Using sunscreen with a sun protection factor (SPF) of at least 15, in contrast with sunscreens with SPF of less than 15, may reduce risk of melanoma, according to a study published in the Journal of Clinical Oncology.1

Researchers led by Reza Ghiasvand, PhD, of the University of Oslo evaluated data of 143,844 women with 1,532,247 person-years of follow-up and 722 cases of melanoma through the prospective, population-based Norwegian Women and Cancer Study.

Multivariable Cox proportional hazards regression were used to examine the association between sunscreen use and risk for melanoma.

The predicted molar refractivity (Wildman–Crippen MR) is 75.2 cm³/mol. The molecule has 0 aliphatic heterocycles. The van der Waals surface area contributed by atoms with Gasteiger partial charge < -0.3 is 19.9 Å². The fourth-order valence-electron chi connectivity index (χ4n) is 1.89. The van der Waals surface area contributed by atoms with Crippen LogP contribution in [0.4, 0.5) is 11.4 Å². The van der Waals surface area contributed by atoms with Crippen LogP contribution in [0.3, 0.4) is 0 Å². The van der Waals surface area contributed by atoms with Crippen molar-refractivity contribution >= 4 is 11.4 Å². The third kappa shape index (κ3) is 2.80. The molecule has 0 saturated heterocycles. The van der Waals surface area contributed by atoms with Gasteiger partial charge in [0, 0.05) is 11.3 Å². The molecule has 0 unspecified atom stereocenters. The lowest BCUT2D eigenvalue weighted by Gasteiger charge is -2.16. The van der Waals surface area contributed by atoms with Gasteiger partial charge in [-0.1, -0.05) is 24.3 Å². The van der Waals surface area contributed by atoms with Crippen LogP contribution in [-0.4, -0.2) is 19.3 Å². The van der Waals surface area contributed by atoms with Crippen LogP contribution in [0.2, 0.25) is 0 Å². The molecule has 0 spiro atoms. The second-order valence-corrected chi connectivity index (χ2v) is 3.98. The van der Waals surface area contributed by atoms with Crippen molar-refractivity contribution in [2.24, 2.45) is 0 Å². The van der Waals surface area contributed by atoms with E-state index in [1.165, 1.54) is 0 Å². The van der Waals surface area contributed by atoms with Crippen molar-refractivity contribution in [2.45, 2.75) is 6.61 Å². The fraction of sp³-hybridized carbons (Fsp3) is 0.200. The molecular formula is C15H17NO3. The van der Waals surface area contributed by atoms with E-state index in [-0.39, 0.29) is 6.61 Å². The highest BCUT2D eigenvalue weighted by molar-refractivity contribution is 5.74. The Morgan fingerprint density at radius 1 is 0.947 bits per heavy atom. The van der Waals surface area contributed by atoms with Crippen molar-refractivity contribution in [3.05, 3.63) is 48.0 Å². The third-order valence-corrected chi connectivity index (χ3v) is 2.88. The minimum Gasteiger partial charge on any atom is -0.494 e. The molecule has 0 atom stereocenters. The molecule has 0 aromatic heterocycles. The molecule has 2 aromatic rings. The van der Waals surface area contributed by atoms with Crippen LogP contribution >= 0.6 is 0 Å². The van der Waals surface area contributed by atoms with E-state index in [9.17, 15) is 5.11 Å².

Observed patients who were sunscreen users had more sunburns and sunbathing vacations, and they were also more likely to use indoor tanning devices.

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Those who used sunscreen with SPF of at least 15 had a significantly decreased risk for melanoma, compared to those who used sunscreens with an SPF of less than 15.

The estimated decrease in melanoma risk with general use of SPF of at least 15 among women aged 40 to 75 years was 18%.

Reference

  1. Ghiasvand R, Weiderpass E, Green AC, et al. Sunscreen use and subsequent melanoma risk: A population-based cohort study. J Clin Oncol. 2016 Sep 12. doi: 10.1200/JCO.2016.67.5934 [Epub ahead of print]